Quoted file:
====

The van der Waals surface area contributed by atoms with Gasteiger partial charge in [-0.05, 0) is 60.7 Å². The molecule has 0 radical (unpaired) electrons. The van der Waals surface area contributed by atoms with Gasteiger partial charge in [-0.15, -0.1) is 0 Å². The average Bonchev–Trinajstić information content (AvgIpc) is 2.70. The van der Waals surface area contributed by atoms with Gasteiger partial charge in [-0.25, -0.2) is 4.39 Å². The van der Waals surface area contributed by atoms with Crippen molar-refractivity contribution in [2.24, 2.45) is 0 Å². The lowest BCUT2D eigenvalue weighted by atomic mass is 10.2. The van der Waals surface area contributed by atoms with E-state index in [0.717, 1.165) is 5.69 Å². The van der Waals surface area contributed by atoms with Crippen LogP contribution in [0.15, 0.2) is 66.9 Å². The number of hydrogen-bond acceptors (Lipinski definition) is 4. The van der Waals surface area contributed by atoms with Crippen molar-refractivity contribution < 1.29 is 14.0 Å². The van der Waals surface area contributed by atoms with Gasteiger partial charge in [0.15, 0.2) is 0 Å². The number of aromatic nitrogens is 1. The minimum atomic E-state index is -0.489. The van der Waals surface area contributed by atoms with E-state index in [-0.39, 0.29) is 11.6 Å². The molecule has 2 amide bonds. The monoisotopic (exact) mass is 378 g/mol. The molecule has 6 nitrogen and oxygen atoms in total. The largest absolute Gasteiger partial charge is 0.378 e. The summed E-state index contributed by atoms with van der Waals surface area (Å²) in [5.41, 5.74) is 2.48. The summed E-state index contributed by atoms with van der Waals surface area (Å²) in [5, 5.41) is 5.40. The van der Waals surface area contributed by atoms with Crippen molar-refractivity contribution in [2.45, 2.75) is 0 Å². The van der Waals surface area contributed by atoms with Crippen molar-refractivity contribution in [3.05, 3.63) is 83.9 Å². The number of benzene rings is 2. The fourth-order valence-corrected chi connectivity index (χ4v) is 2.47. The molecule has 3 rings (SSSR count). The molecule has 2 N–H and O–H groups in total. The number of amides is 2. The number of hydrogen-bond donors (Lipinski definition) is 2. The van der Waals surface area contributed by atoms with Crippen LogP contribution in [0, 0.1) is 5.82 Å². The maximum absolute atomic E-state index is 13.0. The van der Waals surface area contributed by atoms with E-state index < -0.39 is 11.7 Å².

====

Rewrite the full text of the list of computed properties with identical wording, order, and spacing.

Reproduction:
The van der Waals surface area contributed by atoms with Gasteiger partial charge in [-0.05, 0) is 60.7 Å². The molecule has 0 radical (unpaired) electrons. The van der Waals surface area contributed by atoms with Gasteiger partial charge in [-0.15, -0.1) is 0 Å². The average Bonchev–Trinajstić information content (AvgIpc) is 2.70. The van der Waals surface area contributed by atoms with Gasteiger partial charge in [-0.25, -0.2) is 4.39 Å². The van der Waals surface area contributed by atoms with Crippen molar-refractivity contribution in [2.24, 2.45) is 0 Å². The lowest BCUT2D eigenvalue weighted by atomic mass is 10.2. The van der Waals surface area contributed by atoms with E-state index in [0.717, 1.165) is 5.69 Å². The van der Waals surface area contributed by atoms with Crippen LogP contribution in [0.15, 0.2) is 66.9 Å². The number of hydrogen-bond acceptors (Lipinski definition) is 4. The van der Waals surface area contributed by atoms with Crippen molar-refractivity contribution < 1.29 is 14.0 Å². The van der Waals surface area contributed by atoms with Gasteiger partial charge in [0.15, 0.2) is 0 Å². The number of aromatic nitrogens is 1. The minimum atomic E-state index is -0.489. The van der Waals surface area contributed by atoms with E-state index in [-0.39, 0.29) is 11.6 Å². The molecule has 2 amide bonds. The monoisotopic (exact) mass is 378 g/mol. The molecule has 6 nitrogen and oxygen atoms in total. The largest absolute Gasteiger partial charge is 0.378 e. The summed E-state index contributed by atoms with van der Waals surface area (Å²) in [5.41, 5.74) is 2.48. The summed E-state index contributed by atoms with van der Waals surface area (Å²) in [5, 5.41) is 5.40. The van der Waals surface area contributed by atoms with Crippen molar-refractivity contribution in [2.45, 2.75) is 0 Å². The van der Waals surface area contributed by atoms with Crippen molar-refractivity contribution in [3.05, 3.63) is 83.9 Å². The number of benzene rings is 2. The fourth-order valence-corrected chi connectivity index (χ4v) is 2.47. The molecule has 3 rings (SSSR count). The molecule has 2 N–H and O–H groups in total. The number of amides is 2. The number of hydrogen-bond donors (Lipinski definition) is 2. The van der Waals surface area contributed by atoms with Crippen LogP contribution in [0, 0.1) is 5.82 Å². The maximum absolute atomic E-state index is 13.0. The van der Waals surface area contributed by atoms with E-state index < -0.39 is 11.7 Å².